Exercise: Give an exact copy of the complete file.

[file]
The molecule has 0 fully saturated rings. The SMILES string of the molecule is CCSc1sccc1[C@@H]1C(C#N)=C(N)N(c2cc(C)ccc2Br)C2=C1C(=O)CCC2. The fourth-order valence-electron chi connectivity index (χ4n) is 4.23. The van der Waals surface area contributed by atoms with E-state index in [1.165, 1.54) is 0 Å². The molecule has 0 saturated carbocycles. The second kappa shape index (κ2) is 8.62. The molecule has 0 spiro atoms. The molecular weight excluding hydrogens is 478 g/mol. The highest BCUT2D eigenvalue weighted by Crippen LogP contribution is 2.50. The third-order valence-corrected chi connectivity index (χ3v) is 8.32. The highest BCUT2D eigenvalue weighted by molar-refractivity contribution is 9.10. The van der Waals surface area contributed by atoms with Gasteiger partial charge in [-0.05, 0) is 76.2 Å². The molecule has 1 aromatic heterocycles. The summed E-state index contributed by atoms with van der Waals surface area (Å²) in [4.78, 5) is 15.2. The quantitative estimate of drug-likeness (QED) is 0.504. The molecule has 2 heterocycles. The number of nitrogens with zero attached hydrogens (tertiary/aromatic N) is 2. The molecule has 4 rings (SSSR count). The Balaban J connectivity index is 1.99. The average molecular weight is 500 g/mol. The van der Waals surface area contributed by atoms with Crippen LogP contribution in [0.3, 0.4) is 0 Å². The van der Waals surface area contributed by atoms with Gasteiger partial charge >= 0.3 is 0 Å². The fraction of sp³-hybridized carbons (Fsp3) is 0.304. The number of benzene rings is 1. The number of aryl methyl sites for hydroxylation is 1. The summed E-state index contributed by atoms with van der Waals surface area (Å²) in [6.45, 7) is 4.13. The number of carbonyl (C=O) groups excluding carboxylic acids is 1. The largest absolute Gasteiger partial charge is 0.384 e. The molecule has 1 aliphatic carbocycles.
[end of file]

The molecule has 0 fully saturated rings. The SMILES string of the molecule is CCSc1sccc1[C@@H]1C(C#N)=C(N)N(c2cc(C)ccc2Br)C2=C1C(=O)CCC2. The fourth-order valence-electron chi connectivity index (χ4n) is 4.23. The van der Waals surface area contributed by atoms with E-state index in [1.165, 1.54) is 0 Å². The molecule has 0 saturated carbocycles. The second kappa shape index (κ2) is 8.62. The molecule has 0 spiro atoms. The molecular weight excluding hydrogens is 478 g/mol. The highest BCUT2D eigenvalue weighted by Crippen LogP contribution is 2.50. The third-order valence-corrected chi connectivity index (χ3v) is 8.32. The highest BCUT2D eigenvalue weighted by molar-refractivity contribution is 9.10. The van der Waals surface area contributed by atoms with Gasteiger partial charge in [-0.05, 0) is 76.2 Å². The molecule has 1 aromatic heterocycles. The summed E-state index contributed by atoms with van der Waals surface area (Å²) in [4.78, 5) is 15.2. The quantitative estimate of drug-likeness (QED) is 0.504. The molecule has 2 heterocycles. The number of nitrogens with zero attached hydrogens (tertiary/aromatic N) is 2. The molecule has 4 rings (SSSR count). The Balaban J connectivity index is 1.99. The average molecular weight is 500 g/mol. The van der Waals surface area contributed by atoms with Crippen LogP contribution in [0.3, 0.4) is 0 Å². The van der Waals surface area contributed by atoms with Gasteiger partial charge >= 0.3 is 0 Å². The fraction of sp³-hybridized carbons (Fsp3) is 0.304. The number of benzene rings is 1. The number of aryl methyl sites for hydroxylation is 1. The summed E-state index contributed by atoms with van der Waals surface area (Å²) in [6.45, 7) is 4.13. The number of carbonyl (C=O) groups excluding carboxylic acids is 1. The largest absolute Gasteiger partial charge is 0.384 e. The molecule has 1 aliphatic carbocycles.